Length:84"Status:Active / 3 flights
Motor Mount:54mmBuild Dates:2002-12-01 to 2003-07-30

I picked up this kit from RocketSilo while at XPRS 1. (My lack-of-rocket claustrophobia on the playa had reached utter insanity at that point, I had no other choice.) Immediately, I began building it when I returned home, though I didn't complete it until the following summer. The fins are glassed tip-to-tip across the motor mount and the tubes have a layer of 6 oz cloth on them, making the rocket fairly indestructible. It's dual deploy capable with a roomy avbay.


Event: Perchlorathon January 2006

Date: January 28th, 2006

Motor: Kosdon K350

Apogee: 4,441 ft

We had a 1400 blue load to burn, but I wanted to be sure and burn my K350 for the case first, just in case the blue was a bit more aggressive than planned. So we loaded up the Thor and put her on the pad. The flight was normal until about 1000' up, when an apparently loose payload section wobbled a bit and caused the rocket to draw a few spirals in the air. This limited the maximum altitude, but the flight still ejected safely and returned to Earth under a SkyAngle 44" classic chute.

Thor on a Kosdon K350

others: preflight | in air

Event: ROCStock 22

Date: November 12th, 2005

Motor: CTI J285

I took and passed my L2 test immediately following my L1; Rck O'Neill administered the test in the back of the ROC trailer. For the Level 2 flight, I elected to go with a Cesaroni J285, since I already had one on hand, and it would easily allow me to trim the delay to the desired length. The Thor was readied in single-deploy mode using the same SkyAngle chute as I had put in the LOC IV previously (for good luck? really not sure), but misfortune struck when I opened the J285 to adjust the delay and found delay potting resin goo all over the reload. Luckily, Andy Woerner at What's Up Hobbies volunteered to trade for a new one, so a few minutes later we were back in business. I loaded the rocket on Pad 39A and passed the camera to Eric Williams to take photos. Allen Farrington called out the countdown and I hit the launch button. The J285 sprang to life and lifted the Thor gracefully up the 13 foot rail. Ejection happened at apogee and the rocket floated down, landing near the far pads. Successful L2!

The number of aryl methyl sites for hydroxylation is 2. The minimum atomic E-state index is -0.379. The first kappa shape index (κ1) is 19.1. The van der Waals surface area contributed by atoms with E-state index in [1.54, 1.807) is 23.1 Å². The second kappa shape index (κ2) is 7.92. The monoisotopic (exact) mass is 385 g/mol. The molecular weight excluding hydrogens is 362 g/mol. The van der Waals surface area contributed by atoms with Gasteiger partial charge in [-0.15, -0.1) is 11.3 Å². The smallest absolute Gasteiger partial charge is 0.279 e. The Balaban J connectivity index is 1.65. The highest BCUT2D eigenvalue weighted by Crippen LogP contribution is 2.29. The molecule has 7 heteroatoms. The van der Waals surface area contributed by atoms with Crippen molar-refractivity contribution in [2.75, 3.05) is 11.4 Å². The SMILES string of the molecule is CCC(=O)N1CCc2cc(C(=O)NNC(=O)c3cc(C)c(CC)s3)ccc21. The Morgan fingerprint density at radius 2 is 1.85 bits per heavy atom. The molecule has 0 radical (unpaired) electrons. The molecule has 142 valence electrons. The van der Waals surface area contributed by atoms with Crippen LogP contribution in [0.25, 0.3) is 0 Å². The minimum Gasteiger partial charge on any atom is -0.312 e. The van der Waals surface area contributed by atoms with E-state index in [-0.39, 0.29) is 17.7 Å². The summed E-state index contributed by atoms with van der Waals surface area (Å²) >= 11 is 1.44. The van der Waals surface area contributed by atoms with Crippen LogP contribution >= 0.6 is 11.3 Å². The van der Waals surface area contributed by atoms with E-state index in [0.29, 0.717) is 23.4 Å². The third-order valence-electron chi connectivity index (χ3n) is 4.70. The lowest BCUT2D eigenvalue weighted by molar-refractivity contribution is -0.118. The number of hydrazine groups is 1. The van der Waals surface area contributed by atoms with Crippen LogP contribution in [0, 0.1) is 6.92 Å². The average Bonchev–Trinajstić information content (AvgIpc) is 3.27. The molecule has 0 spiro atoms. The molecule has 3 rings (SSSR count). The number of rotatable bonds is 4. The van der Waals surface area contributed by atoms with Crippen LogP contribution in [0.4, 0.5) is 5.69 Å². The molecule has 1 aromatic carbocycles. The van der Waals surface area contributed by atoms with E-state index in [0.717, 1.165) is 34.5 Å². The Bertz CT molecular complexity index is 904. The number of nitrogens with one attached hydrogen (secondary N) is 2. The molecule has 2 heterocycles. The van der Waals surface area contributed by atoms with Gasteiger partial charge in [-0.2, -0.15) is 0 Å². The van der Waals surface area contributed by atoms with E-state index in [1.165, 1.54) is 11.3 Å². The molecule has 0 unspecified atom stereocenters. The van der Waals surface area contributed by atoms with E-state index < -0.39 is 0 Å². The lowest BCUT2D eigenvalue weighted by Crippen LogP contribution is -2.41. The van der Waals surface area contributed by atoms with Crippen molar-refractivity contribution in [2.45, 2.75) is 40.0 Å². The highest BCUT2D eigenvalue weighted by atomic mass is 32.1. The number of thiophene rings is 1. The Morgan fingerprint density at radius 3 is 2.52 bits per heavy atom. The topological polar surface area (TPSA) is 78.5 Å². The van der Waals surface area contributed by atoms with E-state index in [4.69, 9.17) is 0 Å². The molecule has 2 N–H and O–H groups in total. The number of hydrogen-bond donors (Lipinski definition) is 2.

Event: Perchlorathon May 2005

Date: May 21st, 2005

Motor: KBA K700

Apogee: 5,245 ft

It was time for the long-anticipated first flight of the Thor. The blue and yellow bird had a 1400 Ns fast K700 packed into the motor mount tube, and my standard ARTS/RRC avionics package. Eric and I slid the rocket on the rail and installed a Thermite igniter, designed to get the rocket moving and up to speed fast. After a quick check for aircraft (none visible), we gave the count and hit the button. INSTANTLY the K700 came online and ripped the Thor skyward... so fast, in fact, that my dad (holding the camera) jumped backwards and dropped the video camera after liftoff. (Watch it, it's hilarious.) The rocket continued on an absolutely straight course, with very little roll. After burnout, it seemed to "sail" with all that fin area as it approached apogee. At ejection, something violent happened, as the shear pins on the nose cone broke and released the main at apogee. Dangit, 2/2 on main at apogee in the past two flights. Oh well. We watched it drift out and land about 1/2 mile away, easily visible on the playa. The altimeters were happily beeping out 5245 feet... just under a mile. Not bad for a first flight!

Thor on a KBA K700

others: video

I like to design, build, and fly rockets. PostFlight started as a project to help me keep track of them. Now I've opened it up so you can follow along, too.
I fly with:
Indiana Rocketry, Inc. MDRA
Hey! What are you doing down here? The rocket stuff (yea, it's © 2018 David Reese) is up there!